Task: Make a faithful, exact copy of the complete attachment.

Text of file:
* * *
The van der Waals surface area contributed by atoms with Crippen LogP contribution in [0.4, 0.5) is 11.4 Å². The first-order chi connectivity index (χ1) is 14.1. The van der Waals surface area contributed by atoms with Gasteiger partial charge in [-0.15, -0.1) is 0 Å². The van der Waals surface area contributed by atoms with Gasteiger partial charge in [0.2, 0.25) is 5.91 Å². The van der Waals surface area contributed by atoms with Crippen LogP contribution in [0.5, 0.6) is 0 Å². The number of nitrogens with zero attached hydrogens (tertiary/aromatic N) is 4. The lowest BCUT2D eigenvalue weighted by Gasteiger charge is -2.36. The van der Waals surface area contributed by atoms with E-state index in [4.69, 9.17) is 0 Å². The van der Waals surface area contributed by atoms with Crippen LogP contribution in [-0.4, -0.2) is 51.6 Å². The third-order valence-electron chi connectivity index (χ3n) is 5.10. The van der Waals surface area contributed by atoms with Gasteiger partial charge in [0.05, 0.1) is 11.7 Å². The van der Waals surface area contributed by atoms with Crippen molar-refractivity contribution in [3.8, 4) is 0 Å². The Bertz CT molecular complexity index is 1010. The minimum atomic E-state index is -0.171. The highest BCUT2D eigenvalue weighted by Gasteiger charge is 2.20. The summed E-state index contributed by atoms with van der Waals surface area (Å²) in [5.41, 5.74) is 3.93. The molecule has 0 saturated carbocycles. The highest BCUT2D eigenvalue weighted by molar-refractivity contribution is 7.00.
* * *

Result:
The van der Waals surface area contributed by atoms with Crippen LogP contribution in [0.4, 0.5) is 11.4 Å². The first-order chi connectivity index (χ1) is 14.1. The van der Waals surface area contributed by atoms with Gasteiger partial charge in [-0.15, -0.1) is 0 Å². The van der Waals surface area contributed by atoms with Gasteiger partial charge in [0.2, 0.25) is 5.91 Å². The van der Waals surface area contributed by atoms with Crippen LogP contribution in [0.5, 0.6) is 0 Å². The number of nitrogens with zero attached hydrogens (tertiary/aromatic N) is 4. The lowest BCUT2D eigenvalue weighted by Gasteiger charge is -2.36. The van der Waals surface area contributed by atoms with E-state index in [4.69, 9.17) is 0 Å². The van der Waals surface area contributed by atoms with Crippen LogP contribution in [-0.4, -0.2) is 51.6 Å². The third-order valence-electron chi connectivity index (χ3n) is 5.10. The van der Waals surface area contributed by atoms with Gasteiger partial charge in [0.05, 0.1) is 11.7 Å². The van der Waals surface area contributed by atoms with Crippen molar-refractivity contribution in [3.8, 4) is 0 Å². The Bertz CT molecular complexity index is 1010. The minimum atomic E-state index is -0.171. The highest BCUT2D eigenvalue weighted by Gasteiger charge is 2.20. The summed E-state index contributed by atoms with van der Waals surface area (Å²) in [5.41, 5.74) is 3.93. The molecule has 0 saturated carbocycles. The highest BCUT2D eigenvalue weighted by molar-refractivity contribution is 7.00.